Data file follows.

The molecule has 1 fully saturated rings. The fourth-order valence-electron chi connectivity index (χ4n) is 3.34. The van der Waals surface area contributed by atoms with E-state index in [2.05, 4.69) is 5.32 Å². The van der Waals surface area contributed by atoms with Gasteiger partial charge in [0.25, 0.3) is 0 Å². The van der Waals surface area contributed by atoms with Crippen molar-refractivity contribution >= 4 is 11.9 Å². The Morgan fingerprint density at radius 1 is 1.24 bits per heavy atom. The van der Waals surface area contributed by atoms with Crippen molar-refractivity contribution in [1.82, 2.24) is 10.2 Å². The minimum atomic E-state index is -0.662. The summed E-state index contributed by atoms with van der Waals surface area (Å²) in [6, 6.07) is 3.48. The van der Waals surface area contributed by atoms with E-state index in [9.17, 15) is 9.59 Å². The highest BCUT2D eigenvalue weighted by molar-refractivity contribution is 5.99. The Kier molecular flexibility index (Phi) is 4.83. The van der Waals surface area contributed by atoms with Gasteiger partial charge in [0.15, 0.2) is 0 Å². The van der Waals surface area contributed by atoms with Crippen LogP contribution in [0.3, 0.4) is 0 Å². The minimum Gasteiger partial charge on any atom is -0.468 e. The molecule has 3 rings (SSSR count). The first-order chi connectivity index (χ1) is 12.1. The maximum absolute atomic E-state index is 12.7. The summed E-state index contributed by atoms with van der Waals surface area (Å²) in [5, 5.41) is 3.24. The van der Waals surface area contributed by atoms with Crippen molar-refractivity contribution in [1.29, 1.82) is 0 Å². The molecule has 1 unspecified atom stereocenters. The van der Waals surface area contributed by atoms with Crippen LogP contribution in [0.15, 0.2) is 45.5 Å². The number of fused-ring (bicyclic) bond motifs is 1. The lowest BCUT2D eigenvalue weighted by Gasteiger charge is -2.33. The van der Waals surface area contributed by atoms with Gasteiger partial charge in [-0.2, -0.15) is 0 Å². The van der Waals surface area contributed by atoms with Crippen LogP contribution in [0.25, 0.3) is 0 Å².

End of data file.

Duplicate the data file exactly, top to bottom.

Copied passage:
The molecule has 1 fully saturated rings. The fourth-order valence-electron chi connectivity index (χ4n) is 3.34. The van der Waals surface area contributed by atoms with E-state index in [2.05, 4.69) is 5.32 Å². The van der Waals surface area contributed by atoms with Gasteiger partial charge in [0.25, 0.3) is 0 Å². The van der Waals surface area contributed by atoms with Crippen molar-refractivity contribution >= 4 is 11.9 Å². The Morgan fingerprint density at radius 1 is 1.24 bits per heavy atom. The van der Waals surface area contributed by atoms with Crippen molar-refractivity contribution in [1.82, 2.24) is 10.2 Å². The minimum atomic E-state index is -0.662. The summed E-state index contributed by atoms with van der Waals surface area (Å²) in [6, 6.07) is 3.48. The van der Waals surface area contributed by atoms with E-state index in [9.17, 15) is 9.59 Å². The highest BCUT2D eigenvalue weighted by molar-refractivity contribution is 5.99. The Kier molecular flexibility index (Phi) is 4.83. The van der Waals surface area contributed by atoms with Gasteiger partial charge in [0.15, 0.2) is 0 Å². The van der Waals surface area contributed by atoms with Crippen LogP contribution in [0.3, 0.4) is 0 Å². The minimum Gasteiger partial charge on any atom is -0.468 e. The molecule has 3 rings (SSSR count). The first-order chi connectivity index (χ1) is 12.1. The maximum absolute atomic E-state index is 12.7. The summed E-state index contributed by atoms with van der Waals surface area (Å²) in [5, 5.41) is 3.24. The van der Waals surface area contributed by atoms with Crippen molar-refractivity contribution in [1.29, 1.82) is 0 Å². The molecule has 1 unspecified atom stereocenters. The van der Waals surface area contributed by atoms with Crippen LogP contribution in [0.15, 0.2) is 45.5 Å². The number of fused-ring (bicyclic) bond motifs is 1. The lowest BCUT2D eigenvalue weighted by Gasteiger charge is -2.33. The van der Waals surface area contributed by atoms with Gasteiger partial charge in [-0.2, -0.15) is 0 Å². The van der Waals surface area contributed by atoms with Crippen LogP contribution in [0.25, 0.3) is 0 Å².